Arthur I. Cyr
Christmas includes the anniversary of the Battle of the Bulge, the largest land battle fought by the United States. This was hell on earth.
On Dec. 16, 1944, Nazi Germany launched an enormous offensive through the quiet, thinly defended Ardennes Forest in Belgium. Adolf Hitler and planners in Berlin achieved total surprise. German forces rapidly gained ground.
For Europeans among the Allies, the attack was reminiscent of the stunning 1940 German drive that overran France and secured Nazi domination of Europe. Among Dwight D. Eisenhower’s associates at Supreme Allied Headquarters, fear was visible with alarm.
The tide of the battle did not clearly turn until Gen. George S. Patton’s Third Army broke through to the 101st Airborne Division, surrounded by the Wehrmacht in Bastogne, Belgium, the day after Christmas.
Brutal fighting continued through January. However, with the relief of Bastogne the Nazi vision of the future of Europe — and the world — failed.
Other battles in U.S. history were more costly or complicated. During the Civil War, Gettysburg and other engagements resulted in a higher percentage of casualties among combatants.
During the Second World War, such enormous amphibious invasions as Normandy, Iwo Jima and Leyte Gulf in the Philippines were inherently more complex in logistical terms than the Bulge. In the European theater, the scale of the war on the eastern front was much greater than in the west.
Nonetheless, in American history, the Battle of the Bulge remains our biggest single land engagement. Approximately a quarter of a million U.S. troops were pitted against a comparable number of German forces.
Basic lessons of the Bulge include personnel and matériel, and leadership. Eisenhower’s skills include getting difficult personalities to work together, constant attention to logistics and organizational genius. Both sides suffered enormous losses in men and supplies. The Allies could replace them; the Germans at that point could not.
Controversial Patton undeniably was a brilliant combat leader. At Kasserine Pass in Tunisia in early 1943, Field Marshal Erwin Rommel’s Afrika Korps decimated poorly led American troops. Eisenhower put Patton in command. A month later, these same troops defeated Rommel’s troops at El Guettar.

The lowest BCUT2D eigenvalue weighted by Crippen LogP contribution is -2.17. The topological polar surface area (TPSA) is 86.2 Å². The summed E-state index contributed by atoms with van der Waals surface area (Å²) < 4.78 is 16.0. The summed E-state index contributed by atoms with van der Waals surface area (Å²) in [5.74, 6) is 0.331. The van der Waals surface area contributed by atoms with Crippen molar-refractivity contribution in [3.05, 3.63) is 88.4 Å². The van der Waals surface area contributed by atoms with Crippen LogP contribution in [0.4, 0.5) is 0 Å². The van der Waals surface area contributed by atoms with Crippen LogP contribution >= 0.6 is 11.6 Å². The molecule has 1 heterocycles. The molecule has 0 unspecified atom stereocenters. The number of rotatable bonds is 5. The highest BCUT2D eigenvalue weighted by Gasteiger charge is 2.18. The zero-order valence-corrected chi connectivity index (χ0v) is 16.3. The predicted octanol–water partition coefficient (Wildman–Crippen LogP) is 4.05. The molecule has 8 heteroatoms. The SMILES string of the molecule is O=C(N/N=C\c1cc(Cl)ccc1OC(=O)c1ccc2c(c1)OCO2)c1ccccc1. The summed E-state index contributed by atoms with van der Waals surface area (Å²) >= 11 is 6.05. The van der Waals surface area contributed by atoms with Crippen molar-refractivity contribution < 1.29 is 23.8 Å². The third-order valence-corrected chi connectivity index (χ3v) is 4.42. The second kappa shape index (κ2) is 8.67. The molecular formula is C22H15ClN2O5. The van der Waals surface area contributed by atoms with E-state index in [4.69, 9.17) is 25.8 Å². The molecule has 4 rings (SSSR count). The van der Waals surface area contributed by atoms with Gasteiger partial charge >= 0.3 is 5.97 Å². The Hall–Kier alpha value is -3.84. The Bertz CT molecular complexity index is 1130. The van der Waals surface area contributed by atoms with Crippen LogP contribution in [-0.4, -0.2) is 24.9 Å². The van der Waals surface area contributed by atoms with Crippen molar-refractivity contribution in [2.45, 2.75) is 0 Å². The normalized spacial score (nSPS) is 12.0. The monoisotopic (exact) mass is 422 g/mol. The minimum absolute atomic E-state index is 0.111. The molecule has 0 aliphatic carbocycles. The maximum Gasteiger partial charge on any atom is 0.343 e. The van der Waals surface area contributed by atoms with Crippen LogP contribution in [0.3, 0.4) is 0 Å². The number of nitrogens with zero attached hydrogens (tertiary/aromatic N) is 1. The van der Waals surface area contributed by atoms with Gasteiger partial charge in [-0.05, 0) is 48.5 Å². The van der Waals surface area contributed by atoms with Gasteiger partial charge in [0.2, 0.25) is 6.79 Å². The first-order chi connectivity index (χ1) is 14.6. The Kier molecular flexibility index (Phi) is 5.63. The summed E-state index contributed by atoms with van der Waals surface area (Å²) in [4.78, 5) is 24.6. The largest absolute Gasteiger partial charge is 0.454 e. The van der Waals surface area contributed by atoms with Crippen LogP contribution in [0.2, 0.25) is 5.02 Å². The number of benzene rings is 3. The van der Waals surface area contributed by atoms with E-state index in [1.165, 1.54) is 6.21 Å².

Patton immediately, accurately evaluated the Ardennes offensive — and acted fast.
During the Bulge, African-American soldiers were offered combat service, previously denied, but only if they sacrificed earned military seniority. Thousands volunteered and were vital to Allied victory.
At the tactical level, Corporal Henry F. Warner near Dom Butgenbach, Belgium knocked out two German tanks. Then his 57-mm. anti-tank gun jammed. He was firing a pistol at a third approaching tank when the German driver backed up and withdrew.
One of Warner’s shots had killed the commander, and the crew was unable to proceed, a common reaction of German troops. American, British and other Allied soldiers were much more likely to improvise and continue fighting after officers went down.
Warner, killed later in combat, received the Medal of Honor.
When the Nazi Reich surrendered, Eisenhower commented the war was over but not won. True victory meant Germany embraced stable democracy.
Admirable and effective German Chancellor Angela Merkel was TIME Magazine’s 2015 “Person of the Year.” The Allies have won the war, by Eisenhower’s demanding standard of success.
Honor contemporary Germany, which is economically strong, firmly democratic and committed to European peace.
Honor the men who faced, fought and won this battle.
To learn more, read Carlo D’Este “Patton: A Genius for War” and see “Patton,” the 1970 movie starring the late Westlake Village actor George C. Scott.
Arthur I. Cyr is author of “After the Cold War – American Foreign Policy, Europe and Asia” (NYU Press and Palgrave/Macmillan). He is also the director of the Clausen Center at Carthage College in Kenosha, Wisc., and a Clausen Distinguished Professor. He welcomes questions and comments at firstname.lastname@example.org.